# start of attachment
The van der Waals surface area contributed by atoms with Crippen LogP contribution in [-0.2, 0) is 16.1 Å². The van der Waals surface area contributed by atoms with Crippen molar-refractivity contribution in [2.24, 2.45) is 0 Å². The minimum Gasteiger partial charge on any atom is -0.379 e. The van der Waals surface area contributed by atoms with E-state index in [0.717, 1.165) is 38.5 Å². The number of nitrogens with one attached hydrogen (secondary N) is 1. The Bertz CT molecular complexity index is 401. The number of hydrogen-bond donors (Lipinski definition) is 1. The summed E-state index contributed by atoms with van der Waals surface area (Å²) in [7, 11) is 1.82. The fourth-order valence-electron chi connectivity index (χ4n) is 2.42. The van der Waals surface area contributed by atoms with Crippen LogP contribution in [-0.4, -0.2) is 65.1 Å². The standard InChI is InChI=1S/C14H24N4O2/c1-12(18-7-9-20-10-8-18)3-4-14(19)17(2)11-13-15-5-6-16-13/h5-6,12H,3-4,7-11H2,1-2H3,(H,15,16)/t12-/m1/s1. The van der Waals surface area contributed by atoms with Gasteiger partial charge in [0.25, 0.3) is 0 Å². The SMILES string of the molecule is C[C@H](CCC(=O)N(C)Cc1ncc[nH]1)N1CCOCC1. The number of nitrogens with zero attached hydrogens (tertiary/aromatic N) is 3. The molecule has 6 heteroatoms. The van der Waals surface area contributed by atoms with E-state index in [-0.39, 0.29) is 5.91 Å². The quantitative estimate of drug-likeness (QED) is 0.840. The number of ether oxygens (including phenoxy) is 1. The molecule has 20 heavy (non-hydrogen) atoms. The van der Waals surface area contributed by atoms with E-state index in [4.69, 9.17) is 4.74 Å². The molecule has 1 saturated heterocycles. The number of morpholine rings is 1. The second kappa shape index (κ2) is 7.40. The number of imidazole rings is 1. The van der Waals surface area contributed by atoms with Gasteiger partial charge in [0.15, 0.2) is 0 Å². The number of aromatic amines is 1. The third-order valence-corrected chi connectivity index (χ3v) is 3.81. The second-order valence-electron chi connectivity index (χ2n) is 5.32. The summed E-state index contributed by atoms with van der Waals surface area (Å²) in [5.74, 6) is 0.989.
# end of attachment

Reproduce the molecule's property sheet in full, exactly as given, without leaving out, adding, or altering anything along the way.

The van der Waals surface area contributed by atoms with Crippen LogP contribution in [-0.2, 0) is 16.1 Å². The van der Waals surface area contributed by atoms with Crippen molar-refractivity contribution in [2.24, 2.45) is 0 Å². The minimum Gasteiger partial charge on any atom is -0.379 e. The van der Waals surface area contributed by atoms with E-state index in [0.717, 1.165) is 38.5 Å². The number of nitrogens with one attached hydrogen (secondary N) is 1. The Bertz CT molecular complexity index is 401. The number of hydrogen-bond donors (Lipinski definition) is 1. The summed E-state index contributed by atoms with van der Waals surface area (Å²) in [7, 11) is 1.82. The fourth-order valence-electron chi connectivity index (χ4n) is 2.42. The van der Waals surface area contributed by atoms with Crippen LogP contribution in [-0.4, -0.2) is 65.1 Å². The standard InChI is InChI=1S/C14H24N4O2/c1-12(18-7-9-20-10-8-18)3-4-14(19)17(2)11-13-15-5-6-16-13/h5-6,12H,3-4,7-11H2,1-2H3,(H,15,16)/t12-/m1/s1. The van der Waals surface area contributed by atoms with Gasteiger partial charge in [0.25, 0.3) is 0 Å². The SMILES string of the molecule is C[C@H](CCC(=O)N(C)Cc1ncc[nH]1)N1CCOCC1. The number of nitrogens with zero attached hydrogens (tertiary/aromatic N) is 3. The molecule has 6 heteroatoms. The van der Waals surface area contributed by atoms with E-state index in [-0.39, 0.29) is 5.91 Å². The quantitative estimate of drug-likeness (QED) is 0.840. The number of ether oxygens (including phenoxy) is 1. The molecule has 20 heavy (non-hydrogen) atoms. The van der Waals surface area contributed by atoms with E-state index in [4.69, 9.17) is 4.74 Å². The molecule has 1 saturated heterocycles. The number of morpholine rings is 1. The second kappa shape index (κ2) is 7.40. The number of imidazole rings is 1. The van der Waals surface area contributed by atoms with Gasteiger partial charge in [0.15, 0.2) is 0 Å². The number of aromatic amines is 1. The third-order valence-corrected chi connectivity index (χ3v) is 3.81. The second-order valence-electron chi connectivity index (χ2n) is 5.32. The summed E-state index contributed by atoms with van der Waals surface area (Å²) in [5.74, 6) is 0.989.